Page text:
The next attempt to arouse enthusiasm for Pétain was the order to ring church bells to celebrate the anniversary of the founding of the Legion of War Veterans. The two pastors again refused an order. In spite of the violent conduct of some women parishioners who wanted to ring the bells themselves, a small woman caretaker refused them access to the church. These little serio-comic events contributed to the rousing of the spirit of resistance of the Huguenots.
Saving Jews and Links with the Quakers
For some months alarming news had been reaching Chambon about the frightful living conditions of the Jews interned in camps in the south of France at Gurs and Argelès -sur-Mer, Les Milles.
The church was very moved and decided to send one of its pastors with relief to help the social workers who were already at work in the camps. The pastor went and found there a group of American Quakers who were then still active in Marseilles. They proposed that he should take to Chambon any refugee children who might be got out of internment.
Soon “Guespy” was opened, the first house for children at Chambon. In a few months seven other houses to receive the children were opened by various movements.
This move was taken quite consciously at a time when it was dangerous to shelter Jews. It was an action through which the people of Chambon determined their position. With this fraternal gesture, asserting a constructive reply to the fanaticism of the day, nonviolent resistance to the Hitler-Pétain system was born. Conflict with the authorities, daily expected, broke out in the summer of 1942. It was during this period that the news reached Vichy France of the savage operations against the Jews in Paris. This was the time chosen by the Minister of Youth, M. Lamirand, to pay a visit to the young Protestants of Chambon to rally them around the Marshall.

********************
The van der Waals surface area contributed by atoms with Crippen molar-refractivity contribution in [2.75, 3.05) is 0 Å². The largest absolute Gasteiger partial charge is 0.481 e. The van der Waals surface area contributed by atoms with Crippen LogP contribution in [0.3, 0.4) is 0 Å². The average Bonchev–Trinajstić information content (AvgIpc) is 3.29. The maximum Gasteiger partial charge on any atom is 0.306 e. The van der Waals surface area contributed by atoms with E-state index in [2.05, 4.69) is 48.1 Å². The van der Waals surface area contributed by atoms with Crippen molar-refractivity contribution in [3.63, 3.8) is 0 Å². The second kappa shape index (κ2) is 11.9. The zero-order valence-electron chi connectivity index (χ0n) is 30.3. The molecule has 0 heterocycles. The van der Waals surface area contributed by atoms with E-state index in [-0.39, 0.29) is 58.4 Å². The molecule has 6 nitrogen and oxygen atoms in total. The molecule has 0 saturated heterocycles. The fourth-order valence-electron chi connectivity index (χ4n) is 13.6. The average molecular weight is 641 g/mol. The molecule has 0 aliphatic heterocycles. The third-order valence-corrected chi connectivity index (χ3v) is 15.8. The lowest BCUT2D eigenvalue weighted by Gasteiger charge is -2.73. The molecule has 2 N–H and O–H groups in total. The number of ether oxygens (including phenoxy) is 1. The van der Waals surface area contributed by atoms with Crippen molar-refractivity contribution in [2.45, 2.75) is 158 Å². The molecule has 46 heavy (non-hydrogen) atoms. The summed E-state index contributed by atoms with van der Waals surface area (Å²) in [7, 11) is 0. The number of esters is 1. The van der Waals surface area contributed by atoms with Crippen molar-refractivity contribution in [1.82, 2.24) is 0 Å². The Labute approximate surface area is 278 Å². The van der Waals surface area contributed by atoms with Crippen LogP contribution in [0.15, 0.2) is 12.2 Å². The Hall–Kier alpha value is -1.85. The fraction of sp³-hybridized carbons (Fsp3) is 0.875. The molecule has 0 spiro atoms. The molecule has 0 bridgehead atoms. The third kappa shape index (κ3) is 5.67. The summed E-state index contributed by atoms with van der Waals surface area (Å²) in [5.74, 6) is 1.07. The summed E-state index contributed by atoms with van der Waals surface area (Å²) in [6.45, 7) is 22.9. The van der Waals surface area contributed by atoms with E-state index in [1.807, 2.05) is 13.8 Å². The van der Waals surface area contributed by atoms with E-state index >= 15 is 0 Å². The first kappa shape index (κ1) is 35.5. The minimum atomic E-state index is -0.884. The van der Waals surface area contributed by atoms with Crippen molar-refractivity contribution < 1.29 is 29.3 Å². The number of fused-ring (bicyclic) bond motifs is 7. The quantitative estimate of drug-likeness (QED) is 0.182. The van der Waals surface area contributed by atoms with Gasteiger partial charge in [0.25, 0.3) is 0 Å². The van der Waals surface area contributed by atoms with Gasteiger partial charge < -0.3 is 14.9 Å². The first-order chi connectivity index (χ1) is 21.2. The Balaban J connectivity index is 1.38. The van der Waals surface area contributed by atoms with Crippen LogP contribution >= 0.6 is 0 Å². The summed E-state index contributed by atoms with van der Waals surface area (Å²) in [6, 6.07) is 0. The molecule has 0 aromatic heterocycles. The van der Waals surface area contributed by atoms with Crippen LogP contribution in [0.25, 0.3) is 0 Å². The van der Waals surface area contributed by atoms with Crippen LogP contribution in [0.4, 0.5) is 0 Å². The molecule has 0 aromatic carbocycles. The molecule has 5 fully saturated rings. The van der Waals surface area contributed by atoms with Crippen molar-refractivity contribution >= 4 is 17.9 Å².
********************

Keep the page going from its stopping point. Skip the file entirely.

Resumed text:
It was as the congregation was leaving the church after service that a delegation of thirty from the College Cévenol approached the Minister for Youth and the Prefect who was accompanying him, to protest solemnly against the anti-Semitic persecutions and to declare that if similar steps were taken in Chambon they would be resisted through nonviolence.
The Prefect was indignant and while he admitted having received orders, repeated the official theme, “there is no question of persecution but of a re-grouping of the Jews in Poland.” Then turning towards the pastors he warned them, “Look out, I have received letters from seven informants and I know all about your attitude and your doings.”